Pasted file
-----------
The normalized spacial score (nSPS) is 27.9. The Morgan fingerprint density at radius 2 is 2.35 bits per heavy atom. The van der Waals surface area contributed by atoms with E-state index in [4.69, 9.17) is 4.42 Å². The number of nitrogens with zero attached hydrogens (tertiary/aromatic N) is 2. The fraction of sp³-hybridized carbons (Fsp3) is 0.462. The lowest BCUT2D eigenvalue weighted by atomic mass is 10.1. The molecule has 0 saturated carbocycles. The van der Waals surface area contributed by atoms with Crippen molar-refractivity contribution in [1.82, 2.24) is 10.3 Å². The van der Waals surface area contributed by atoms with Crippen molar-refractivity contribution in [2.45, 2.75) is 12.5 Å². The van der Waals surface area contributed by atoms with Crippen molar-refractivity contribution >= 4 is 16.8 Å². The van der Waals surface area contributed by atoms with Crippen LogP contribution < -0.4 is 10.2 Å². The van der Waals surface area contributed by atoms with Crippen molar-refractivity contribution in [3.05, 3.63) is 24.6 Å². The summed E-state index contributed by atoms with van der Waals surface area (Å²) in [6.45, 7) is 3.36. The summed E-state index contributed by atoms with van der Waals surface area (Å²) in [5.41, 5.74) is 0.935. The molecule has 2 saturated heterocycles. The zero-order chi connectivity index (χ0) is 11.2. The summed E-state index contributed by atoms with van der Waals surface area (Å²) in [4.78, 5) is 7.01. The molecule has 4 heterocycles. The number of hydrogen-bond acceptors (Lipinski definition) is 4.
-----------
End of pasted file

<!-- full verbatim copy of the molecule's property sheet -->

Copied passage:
The normalized spacial score (nSPS) is 27.9. The Morgan fingerprint density at radius 2 is 2.35 bits per heavy atom. The van der Waals surface area contributed by atoms with E-state index in [4.69, 9.17) is 4.42 Å². The number of nitrogens with zero attached hydrogens (tertiary/aromatic N) is 2. The fraction of sp³-hybridized carbons (Fsp3) is 0.462. The lowest BCUT2D eigenvalue weighted by atomic mass is 10.1. The molecule has 0 saturated carbocycles. The van der Waals surface area contributed by atoms with Crippen molar-refractivity contribution in [1.82, 2.24) is 10.3 Å². The van der Waals surface area contributed by atoms with Crippen molar-refractivity contribution in [2.45, 2.75) is 12.5 Å². The van der Waals surface area contributed by atoms with Crippen molar-refractivity contribution >= 4 is 16.8 Å². The van der Waals surface area contributed by atoms with Crippen LogP contribution < -0.4 is 10.2 Å². The van der Waals surface area contributed by atoms with Crippen molar-refractivity contribution in [3.05, 3.63) is 24.6 Å². The summed E-state index contributed by atoms with van der Waals surface area (Å²) in [6.45, 7) is 3.36. The summed E-state index contributed by atoms with van der Waals surface area (Å²) in [5.41, 5.74) is 0.935. The molecule has 2 saturated heterocycles. The zero-order chi connectivity index (χ0) is 11.2. The summed E-state index contributed by atoms with van der Waals surface area (Å²) in [4.78, 5) is 7.01. The molecule has 4 heterocycles. The number of hydrogen-bond acceptors (Lipinski definition) is 4.